Fifteenth (Northwest) Arkansas Regiment (CS)
The Fifteenth (Northwest) Arkansas Infantry Regiment (CS) was established in Bentonville (Benton County) on December 3, 1861. It was the first unit to enter Confederate service from Benton County. It served at the Battles of Wilson’s Creek, Pea Ridge, Iuka, and Corinth, as well as during the Vicksburg Campaign; in Arkansas, it served at Prairie D’Ane, Marks’ Mills, and Jenkins’ Ferry.
This unit was reorganized three different times during the Civil War. (It was very common for units to be reorganized as the war progressed, which can make research difficult.) To make matters even more complex, there were three different units operating under the name “Fifteenth Arkansas Infantry” established during the course of the Civil War. The unit added the word “Northwest” to its unit designation to delineate it from the other two units.
The Third Arkansas Infantry Battalion served as the core nucleus by which the Twenty-First Arkansas Infantry (and later the Fifteenth) was organized. The Twenty-First Arkansas Infantry was formed by increasing the Third Arkansas Infantry Battalion to a regiment on December 8, 1861. The Twenty-First Arkansas Infantry Regiment fought at Wilson’s Creek on August 10, 1861, and at Pea Ridge on March 7–8, 1862. Companies A, F, and G were organized at a camp near Cross Hollows—present-day Lowell (Benton County)—during the summer of 1861.
The first commander of this unit was Dandridge McRae. At the outbreak of the Civil War, McRae was the state’s inspector general under Governor Henry Rector. Later, McRae became the colonel of the Twenty-First Arkansas at the Battle of Pea Ridge. The Twenty-First Arkansas was deployed east of Leetown Road, in Morgan’s Woods at the Leetown sector of the battlefield on March 7, 1862. The unit was part of a cavalcade of 2,000 Confederate infantry that consisted of the Fourth Arkansas, Fourteenth Arkansas, and Third Louisiana, under overall command of Colonel Louis Hebert. This Confederate cavalcade made a large infantry attack on Union colonel Peter J. Osterhaus’s line from the north and on his right flank.
The Confederacy saw its two top commanders killed in action at Leetown roughly within an hour of one another. This impacted the Twenty-First Arkansas in Morgan’s Woods, as its immediate commander, Colonel Louis Hebert, was also captured. This led to confusion and chaos on the part of the Arkansas and Louisiana troops due to lack of leadership. In the Twenty-First Arkansas’s attack on Osterhaus’s line, the unit was involved in a case of friendly fire. A number of the men in the Twenty-First Arkansas had answered an emergency call to serve in the Confederate army by General Benjamin McCulloch. In Morgan’s Woods, a group of these men began shooting at anything that moved. Two soldiers of the Third Louisiana were hit and killed. The Twenty-First Arkansas did not have credible service at Pea Ridge.
On May 8, 1862, the unit was reorganized as the Fifteenth Arkansas Infantry even though, at the time, there already existed two other units with that designation. Their new commander was Colonel James H. Hobbs. This unit fought at Iuka, Mississippi, on September 19, 1862, and at Corinth, Mississippi, on October 3–4, 1862. From there, it served in the ninety-eight-day Vicksburg Campaign. In Mississippi, it saw action at Grand Gulf (April 29, 1863), Port Gibson (May 1, 1863), Champion Hill (May 16, 1863), Big Black River Bridge (May 17, 1863), and the Vicksburg Siege (May 18–July 4, 1863). With Confederate capitulation at Vicksburg, it was paroled on July 8–9, 1863. The unit for all intents and purposes ceased to exist after Vicksburg, as it was consolidated into other Arkansas units. Elements of the unit later fought in Arkansas at Prairie D’Ane (April 19, 1864), Marks’ Mills (April 25, 1864), and Jenkins’ Ferry (April 30, 1864) as a part of the Camden Expedition. Remnants of the unit surrendered at Marshall, Texas, in May 1865.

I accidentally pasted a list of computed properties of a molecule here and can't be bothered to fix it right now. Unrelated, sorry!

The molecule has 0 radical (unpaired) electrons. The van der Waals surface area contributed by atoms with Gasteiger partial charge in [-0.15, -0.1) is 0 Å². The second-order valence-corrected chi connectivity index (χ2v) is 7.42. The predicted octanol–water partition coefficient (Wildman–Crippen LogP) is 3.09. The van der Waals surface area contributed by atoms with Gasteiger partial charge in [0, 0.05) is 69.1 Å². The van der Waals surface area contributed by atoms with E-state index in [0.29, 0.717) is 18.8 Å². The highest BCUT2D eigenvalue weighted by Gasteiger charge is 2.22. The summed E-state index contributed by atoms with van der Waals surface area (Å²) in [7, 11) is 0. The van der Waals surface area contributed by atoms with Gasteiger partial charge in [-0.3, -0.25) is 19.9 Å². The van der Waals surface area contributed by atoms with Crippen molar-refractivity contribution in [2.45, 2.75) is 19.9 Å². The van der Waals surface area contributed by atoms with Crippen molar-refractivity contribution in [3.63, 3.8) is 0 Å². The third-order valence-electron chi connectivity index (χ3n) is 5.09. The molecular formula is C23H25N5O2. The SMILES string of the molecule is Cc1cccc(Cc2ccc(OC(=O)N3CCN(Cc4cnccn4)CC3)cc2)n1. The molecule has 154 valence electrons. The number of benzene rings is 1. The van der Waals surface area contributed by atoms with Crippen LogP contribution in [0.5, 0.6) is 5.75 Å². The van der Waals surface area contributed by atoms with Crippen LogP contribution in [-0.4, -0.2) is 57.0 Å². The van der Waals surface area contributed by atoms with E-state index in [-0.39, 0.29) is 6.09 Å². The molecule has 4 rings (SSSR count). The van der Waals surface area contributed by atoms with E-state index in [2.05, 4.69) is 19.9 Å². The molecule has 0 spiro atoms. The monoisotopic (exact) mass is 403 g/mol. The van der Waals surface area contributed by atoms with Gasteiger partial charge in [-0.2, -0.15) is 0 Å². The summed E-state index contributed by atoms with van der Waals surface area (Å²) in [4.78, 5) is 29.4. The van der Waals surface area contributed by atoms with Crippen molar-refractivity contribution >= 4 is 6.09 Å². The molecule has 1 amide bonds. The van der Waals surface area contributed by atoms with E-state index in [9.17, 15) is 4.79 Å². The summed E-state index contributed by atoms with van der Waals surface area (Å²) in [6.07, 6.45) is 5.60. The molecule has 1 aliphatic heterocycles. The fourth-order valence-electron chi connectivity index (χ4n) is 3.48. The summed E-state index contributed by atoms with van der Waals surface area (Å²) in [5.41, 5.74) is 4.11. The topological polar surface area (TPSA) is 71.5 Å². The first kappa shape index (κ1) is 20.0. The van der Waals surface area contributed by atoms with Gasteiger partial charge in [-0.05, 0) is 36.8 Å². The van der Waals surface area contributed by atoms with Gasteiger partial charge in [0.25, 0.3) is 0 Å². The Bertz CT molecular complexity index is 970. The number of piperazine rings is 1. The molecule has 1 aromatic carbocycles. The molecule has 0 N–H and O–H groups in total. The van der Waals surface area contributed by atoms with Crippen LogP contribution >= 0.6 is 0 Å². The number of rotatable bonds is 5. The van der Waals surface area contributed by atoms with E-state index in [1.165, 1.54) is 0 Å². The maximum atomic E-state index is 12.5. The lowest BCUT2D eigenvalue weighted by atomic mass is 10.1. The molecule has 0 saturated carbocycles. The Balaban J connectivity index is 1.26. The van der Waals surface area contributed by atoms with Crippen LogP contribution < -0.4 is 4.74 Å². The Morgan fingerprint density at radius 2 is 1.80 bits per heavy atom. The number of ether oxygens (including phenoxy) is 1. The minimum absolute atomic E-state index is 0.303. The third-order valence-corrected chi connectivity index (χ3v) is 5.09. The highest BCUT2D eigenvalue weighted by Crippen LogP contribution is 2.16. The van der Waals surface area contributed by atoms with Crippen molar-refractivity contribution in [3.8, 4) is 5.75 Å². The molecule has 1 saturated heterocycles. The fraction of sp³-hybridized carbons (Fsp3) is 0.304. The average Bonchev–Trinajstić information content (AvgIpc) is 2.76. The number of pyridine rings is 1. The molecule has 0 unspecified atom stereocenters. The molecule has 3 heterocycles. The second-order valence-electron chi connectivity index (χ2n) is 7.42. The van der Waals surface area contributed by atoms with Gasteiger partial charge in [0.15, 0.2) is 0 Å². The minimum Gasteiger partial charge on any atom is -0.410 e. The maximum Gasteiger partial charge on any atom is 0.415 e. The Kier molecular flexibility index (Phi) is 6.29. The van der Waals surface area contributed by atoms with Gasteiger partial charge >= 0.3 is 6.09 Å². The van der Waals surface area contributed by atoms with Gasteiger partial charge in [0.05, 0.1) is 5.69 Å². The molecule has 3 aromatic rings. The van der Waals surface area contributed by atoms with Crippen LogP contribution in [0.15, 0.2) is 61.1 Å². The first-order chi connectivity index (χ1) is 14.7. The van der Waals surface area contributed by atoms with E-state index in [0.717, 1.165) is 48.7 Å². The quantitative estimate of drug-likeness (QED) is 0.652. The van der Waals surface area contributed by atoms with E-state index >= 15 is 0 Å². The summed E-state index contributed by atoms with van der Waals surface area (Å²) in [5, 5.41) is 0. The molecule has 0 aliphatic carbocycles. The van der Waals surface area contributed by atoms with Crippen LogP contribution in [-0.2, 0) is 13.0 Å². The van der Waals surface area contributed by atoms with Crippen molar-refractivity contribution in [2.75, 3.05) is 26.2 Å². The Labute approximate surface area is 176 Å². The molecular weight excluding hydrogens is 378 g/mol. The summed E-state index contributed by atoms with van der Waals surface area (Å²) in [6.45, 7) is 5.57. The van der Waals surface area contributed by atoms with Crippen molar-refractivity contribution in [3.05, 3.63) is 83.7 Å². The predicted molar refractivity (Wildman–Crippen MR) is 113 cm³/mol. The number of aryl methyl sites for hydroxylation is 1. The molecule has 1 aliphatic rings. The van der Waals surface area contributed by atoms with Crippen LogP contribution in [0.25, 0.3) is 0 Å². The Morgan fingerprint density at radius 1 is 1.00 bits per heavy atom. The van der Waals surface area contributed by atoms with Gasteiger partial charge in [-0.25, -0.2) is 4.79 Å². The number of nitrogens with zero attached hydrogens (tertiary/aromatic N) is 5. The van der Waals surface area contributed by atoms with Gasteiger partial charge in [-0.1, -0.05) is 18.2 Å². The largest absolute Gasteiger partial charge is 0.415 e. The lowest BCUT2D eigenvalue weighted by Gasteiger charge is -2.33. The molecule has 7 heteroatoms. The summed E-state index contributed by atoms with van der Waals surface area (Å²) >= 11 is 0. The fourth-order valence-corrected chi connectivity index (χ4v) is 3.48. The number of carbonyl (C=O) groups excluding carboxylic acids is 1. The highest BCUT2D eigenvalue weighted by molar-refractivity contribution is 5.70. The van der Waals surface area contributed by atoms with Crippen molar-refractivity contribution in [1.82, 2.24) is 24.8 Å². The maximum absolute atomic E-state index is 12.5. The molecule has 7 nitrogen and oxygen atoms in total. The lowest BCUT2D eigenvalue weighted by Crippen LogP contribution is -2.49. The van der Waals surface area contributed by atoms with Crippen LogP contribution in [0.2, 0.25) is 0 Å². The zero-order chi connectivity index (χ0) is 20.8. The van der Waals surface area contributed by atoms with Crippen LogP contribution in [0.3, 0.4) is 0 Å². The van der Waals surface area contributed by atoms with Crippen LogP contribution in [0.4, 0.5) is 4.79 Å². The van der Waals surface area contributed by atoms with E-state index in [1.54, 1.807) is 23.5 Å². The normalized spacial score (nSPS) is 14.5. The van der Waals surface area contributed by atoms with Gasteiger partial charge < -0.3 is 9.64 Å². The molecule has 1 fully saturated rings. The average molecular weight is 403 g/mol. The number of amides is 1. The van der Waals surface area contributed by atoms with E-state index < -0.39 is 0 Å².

For additional information:
Bearss, Edwin C. “The First Day at Pea Ridge, March 7, 1862.” Arkansas History Quarterly 17 (Summer 1958): 119–131.
DeBlack, Thomas A. With Fire and Sword, Arkansas, 1861–1874. Fayetteville: University of Arkansas Press, 2003.
Goodspeed Biographical and Historical Memoirs of Northwest Arkansas Chicago: Goodspeed Publishing Company, 1988.
Roberts, Bobby, and Carl Moneyhon. Portraits of Conflict: A Photographic History of Arkansas in the Civil War. Fayetteville: University of Arkansas Press, 1987.
Shea, William, and Earl J. Hess. Pea Ridge: Civil War Campaign in the West. Chapel Hill: University of North Carolina Press, 1994.
Sifakis, Stewart. Compendium of the Confederate Armies: Florida and Arkansas. New York: Facts On File, 1992.
———. Who Was Who in the Civil War: A Biographical Encyclopedia of More Than 1000 Participants. New York: Facts On File, 1988.
Warner, Ezra. Generals in Gray: The Lives of Confederate Commanders. Baton Rouge: Louisiana State University Press, 2000.
Kerry King Jones
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